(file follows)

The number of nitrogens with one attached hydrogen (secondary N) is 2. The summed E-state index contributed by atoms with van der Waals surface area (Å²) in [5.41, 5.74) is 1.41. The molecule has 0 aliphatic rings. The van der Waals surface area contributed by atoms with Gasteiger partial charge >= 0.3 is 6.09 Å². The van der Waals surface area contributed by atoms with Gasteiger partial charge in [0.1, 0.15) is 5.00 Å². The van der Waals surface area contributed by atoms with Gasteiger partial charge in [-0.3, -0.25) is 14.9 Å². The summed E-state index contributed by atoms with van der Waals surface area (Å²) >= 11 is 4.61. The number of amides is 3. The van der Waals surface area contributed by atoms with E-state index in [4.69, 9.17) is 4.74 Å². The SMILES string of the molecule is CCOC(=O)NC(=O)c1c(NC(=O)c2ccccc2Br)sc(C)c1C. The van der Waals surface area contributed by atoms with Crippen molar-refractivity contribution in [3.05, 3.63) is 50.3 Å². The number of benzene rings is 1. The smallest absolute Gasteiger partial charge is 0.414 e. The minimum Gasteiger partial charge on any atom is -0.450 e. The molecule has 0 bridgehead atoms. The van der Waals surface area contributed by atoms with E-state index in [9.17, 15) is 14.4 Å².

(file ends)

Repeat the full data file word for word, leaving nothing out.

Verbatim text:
The number of nitrogens with one attached hydrogen (secondary N) is 2. The summed E-state index contributed by atoms with van der Waals surface area (Å²) in [5.41, 5.74) is 1.41. The molecule has 0 aliphatic rings. The van der Waals surface area contributed by atoms with Gasteiger partial charge >= 0.3 is 6.09 Å². The van der Waals surface area contributed by atoms with Gasteiger partial charge in [0.1, 0.15) is 5.00 Å². The van der Waals surface area contributed by atoms with Gasteiger partial charge in [-0.3, -0.25) is 14.9 Å². The summed E-state index contributed by atoms with van der Waals surface area (Å²) >= 11 is 4.61. The number of amides is 3. The van der Waals surface area contributed by atoms with E-state index in [4.69, 9.17) is 4.74 Å². The SMILES string of the molecule is CCOC(=O)NC(=O)c1c(NC(=O)c2ccccc2Br)sc(C)c1C. The van der Waals surface area contributed by atoms with Crippen molar-refractivity contribution in [3.05, 3.63) is 50.3 Å². The number of benzene rings is 1. The smallest absolute Gasteiger partial charge is 0.414 e. The minimum Gasteiger partial charge on any atom is -0.450 e. The molecule has 0 bridgehead atoms. The van der Waals surface area contributed by atoms with E-state index in [9.17, 15) is 14.4 Å².